The Lisfranc joint complex is a series of ligaments that stabilize the tarsometatarsal joints. These ligaments prevent the joints of the midfoot from moving much, and as such provide considerable stability to the arch of the foot. The plantar ligaments are stronger than those on the dorsal side (Figure 12 & 13). The Lisfranc ligament is a strong band of tissue that connects the medial cuneiform to the base of the second metatarsal.
The Inter-Metatarsal Ligaments
These ligaments run between the metatarsal bones at the base of the toes (Figure 12). They connect the neck region of each metatarsal to the one next to it, and bind them together. This keeps the metatarsals moving in sync. While it is possible to tear these ligaments, it is also possible for them to irritate the digital nerve as it crosses the ligaments creating a Morton’s neuroma.
The 1st MTP joint Capsule of the Great Toe
The connective tissue of this ligament takes the form of a capsule (Figure 12). It goes from the medial portion of the first metatarsal head and stretches to the distal phalanx on the same side. This allows this ligament to stabilize the great toe on the medial side. In the situation where a person develops a bunion, this band gets stretched out, and the great toe changes position and becomes angulated outward.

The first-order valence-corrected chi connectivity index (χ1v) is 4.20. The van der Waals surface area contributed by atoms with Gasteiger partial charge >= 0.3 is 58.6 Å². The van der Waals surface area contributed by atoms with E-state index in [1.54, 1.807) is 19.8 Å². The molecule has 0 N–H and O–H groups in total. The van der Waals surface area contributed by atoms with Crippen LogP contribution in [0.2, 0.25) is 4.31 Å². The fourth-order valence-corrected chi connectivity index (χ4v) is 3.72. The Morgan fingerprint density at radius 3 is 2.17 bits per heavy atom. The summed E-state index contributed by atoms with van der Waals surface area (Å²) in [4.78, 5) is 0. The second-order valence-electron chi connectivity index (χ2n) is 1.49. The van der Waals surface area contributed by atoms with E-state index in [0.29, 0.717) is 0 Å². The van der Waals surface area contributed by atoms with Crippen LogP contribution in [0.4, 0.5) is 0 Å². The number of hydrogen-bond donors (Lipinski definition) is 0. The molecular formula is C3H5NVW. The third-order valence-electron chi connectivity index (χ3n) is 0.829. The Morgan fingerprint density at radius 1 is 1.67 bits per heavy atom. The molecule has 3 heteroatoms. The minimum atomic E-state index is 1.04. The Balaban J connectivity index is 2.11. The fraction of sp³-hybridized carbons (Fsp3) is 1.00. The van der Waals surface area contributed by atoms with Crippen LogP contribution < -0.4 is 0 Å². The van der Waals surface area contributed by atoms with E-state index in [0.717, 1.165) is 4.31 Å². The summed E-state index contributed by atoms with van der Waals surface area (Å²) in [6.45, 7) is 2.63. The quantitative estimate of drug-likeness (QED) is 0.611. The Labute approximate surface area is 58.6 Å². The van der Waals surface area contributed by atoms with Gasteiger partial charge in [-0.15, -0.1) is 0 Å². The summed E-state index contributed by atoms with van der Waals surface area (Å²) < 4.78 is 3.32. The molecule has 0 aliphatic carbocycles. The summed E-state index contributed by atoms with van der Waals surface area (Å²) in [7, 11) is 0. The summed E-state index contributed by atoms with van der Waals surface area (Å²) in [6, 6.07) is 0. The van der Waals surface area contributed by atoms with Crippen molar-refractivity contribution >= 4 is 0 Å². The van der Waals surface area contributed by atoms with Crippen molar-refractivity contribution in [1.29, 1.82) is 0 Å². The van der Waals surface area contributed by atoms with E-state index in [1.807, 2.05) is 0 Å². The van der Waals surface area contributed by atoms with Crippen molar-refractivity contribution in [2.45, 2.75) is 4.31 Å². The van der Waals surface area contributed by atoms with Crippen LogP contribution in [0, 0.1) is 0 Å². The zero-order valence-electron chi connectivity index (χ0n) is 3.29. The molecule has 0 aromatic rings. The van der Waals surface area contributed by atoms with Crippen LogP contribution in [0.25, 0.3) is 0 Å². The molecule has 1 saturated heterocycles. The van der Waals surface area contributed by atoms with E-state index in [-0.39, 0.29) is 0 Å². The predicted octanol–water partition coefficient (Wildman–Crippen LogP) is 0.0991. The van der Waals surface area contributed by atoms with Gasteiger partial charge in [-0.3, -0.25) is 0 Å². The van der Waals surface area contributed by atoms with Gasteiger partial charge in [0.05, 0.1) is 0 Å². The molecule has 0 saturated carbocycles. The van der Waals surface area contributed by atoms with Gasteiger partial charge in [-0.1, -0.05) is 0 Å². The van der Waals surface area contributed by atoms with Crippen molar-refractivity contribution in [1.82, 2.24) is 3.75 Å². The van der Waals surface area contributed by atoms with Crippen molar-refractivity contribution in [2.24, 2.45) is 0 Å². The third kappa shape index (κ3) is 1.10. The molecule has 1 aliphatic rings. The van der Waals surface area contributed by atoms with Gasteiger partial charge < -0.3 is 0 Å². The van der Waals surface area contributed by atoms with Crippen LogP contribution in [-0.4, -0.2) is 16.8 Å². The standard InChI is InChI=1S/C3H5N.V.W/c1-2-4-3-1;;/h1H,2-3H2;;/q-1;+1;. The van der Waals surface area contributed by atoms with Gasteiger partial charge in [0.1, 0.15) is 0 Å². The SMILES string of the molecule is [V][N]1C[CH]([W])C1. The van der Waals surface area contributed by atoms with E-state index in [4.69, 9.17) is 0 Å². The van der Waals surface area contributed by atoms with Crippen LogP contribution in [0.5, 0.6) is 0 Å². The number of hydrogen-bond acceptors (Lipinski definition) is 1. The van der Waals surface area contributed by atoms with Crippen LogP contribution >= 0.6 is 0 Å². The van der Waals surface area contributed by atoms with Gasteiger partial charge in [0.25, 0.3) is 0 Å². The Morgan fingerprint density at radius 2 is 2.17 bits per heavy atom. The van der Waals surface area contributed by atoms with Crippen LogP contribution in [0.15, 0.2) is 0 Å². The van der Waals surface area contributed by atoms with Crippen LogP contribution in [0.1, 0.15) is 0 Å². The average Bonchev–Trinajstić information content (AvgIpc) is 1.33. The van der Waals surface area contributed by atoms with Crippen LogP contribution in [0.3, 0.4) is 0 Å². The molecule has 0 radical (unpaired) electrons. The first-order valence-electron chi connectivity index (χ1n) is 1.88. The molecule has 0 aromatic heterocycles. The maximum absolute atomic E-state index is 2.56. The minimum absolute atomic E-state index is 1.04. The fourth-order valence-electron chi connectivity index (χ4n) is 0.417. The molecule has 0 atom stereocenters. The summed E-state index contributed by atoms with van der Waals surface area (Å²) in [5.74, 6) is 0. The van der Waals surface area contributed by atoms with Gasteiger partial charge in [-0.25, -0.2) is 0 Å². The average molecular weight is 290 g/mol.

Anterior Inferior TibioFibular Ligament (AITFL)
The anterior inferior tibiofibular ligament (Figure 4) is positioned on the anterolateral aspect of the ankle joint and serves to helps keep the tibia and fibula together. Injuries to this ligament, so called high ankle sprains, occur when the foot is stuck on the ground while the leg rotates inwards.
The Interosseous Membrane
The interosseous membrane is composed of strong fibrous tissue and runs along the tibia and fibula, and keeps the two bones moving as one unit (Figure 4).
The ligament group formed by the AITFL and the interosseous membrane, joined by the posterior inferior tibiofibular ligament, the transverse ligament and the interosseous ligament is known as the syndesmosis. The function of the syndesmosis is to hold the tibia and fibula together at the appropriate distance, thereby forming the mortise into which the talus sits
Muscles and Tendons
There are four muscle compartments in the lower leg (Figure 13) each separated by strong fascia:
- the superficial posterior compartment;
- the deep posterior compartment;
- the anterior compartment and;
- the lateral compartment
Collectively the muscles in these four compartments are referred to as the extrinsic muscles of the foot because they originate above the foot in the leg, but insert within the foot.
Superficial Posterior Compartment
The superficial posterior compartment of the leg holds the two large muscles of the calf, the gastrocnemius and the soleus, which both run along the length of the leg joining to form the Achilles tendon. Both gastrocnemius and soleus muscles are innervated by the tibial nerve. The gastrocnemius is the more superficial of the posterior calf muscles. It originates above the knee joint, off the posterior femur, and inserts into the calcaneus. The soleus is the deeper of the two muscles of the calf and does not cross the knee. There is a smaller third muscle of the superficial posterior compartment called the plantaris. It is very small and not functionally important in most people (but is subject to injury nonetheless).